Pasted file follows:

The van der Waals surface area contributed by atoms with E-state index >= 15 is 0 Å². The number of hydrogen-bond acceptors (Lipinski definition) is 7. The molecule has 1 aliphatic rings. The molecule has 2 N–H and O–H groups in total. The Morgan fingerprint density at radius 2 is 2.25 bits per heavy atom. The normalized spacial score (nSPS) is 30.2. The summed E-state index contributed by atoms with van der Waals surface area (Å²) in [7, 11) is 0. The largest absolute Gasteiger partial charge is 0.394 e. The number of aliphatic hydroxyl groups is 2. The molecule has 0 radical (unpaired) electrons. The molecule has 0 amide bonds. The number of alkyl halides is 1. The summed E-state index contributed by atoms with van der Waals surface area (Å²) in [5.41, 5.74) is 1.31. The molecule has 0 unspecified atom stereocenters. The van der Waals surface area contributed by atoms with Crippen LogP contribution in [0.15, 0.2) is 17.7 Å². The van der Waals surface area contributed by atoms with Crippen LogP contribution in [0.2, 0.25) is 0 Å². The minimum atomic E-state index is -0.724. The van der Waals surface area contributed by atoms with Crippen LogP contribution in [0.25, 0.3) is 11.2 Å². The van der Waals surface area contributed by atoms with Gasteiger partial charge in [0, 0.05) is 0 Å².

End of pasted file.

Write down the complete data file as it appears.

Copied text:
The van der Waals surface area contributed by atoms with E-state index >= 15 is 0 Å². The number of hydrogen-bond acceptors (Lipinski definition) is 7. The molecule has 1 aliphatic rings. The molecule has 2 N–H and O–H groups in total. The Morgan fingerprint density at radius 2 is 2.25 bits per heavy atom. The normalized spacial score (nSPS) is 30.2. The summed E-state index contributed by atoms with van der Waals surface area (Å²) in [7, 11) is 0. The largest absolute Gasteiger partial charge is 0.394 e. The number of aliphatic hydroxyl groups is 2. The molecule has 0 radical (unpaired) electrons. The molecule has 0 amide bonds. The number of alkyl halides is 1. The summed E-state index contributed by atoms with van der Waals surface area (Å²) in [5.41, 5.74) is 1.31. The molecule has 0 unspecified atom stereocenters. The van der Waals surface area contributed by atoms with Crippen LogP contribution in [0.15, 0.2) is 17.7 Å². The van der Waals surface area contributed by atoms with Crippen LogP contribution in [0.2, 0.25) is 0 Å². The minimum atomic E-state index is -0.724. The van der Waals surface area contributed by atoms with Crippen LogP contribution in [0.25, 0.3) is 11.2 Å². The van der Waals surface area contributed by atoms with Gasteiger partial charge in [0, 0.05) is 0 Å².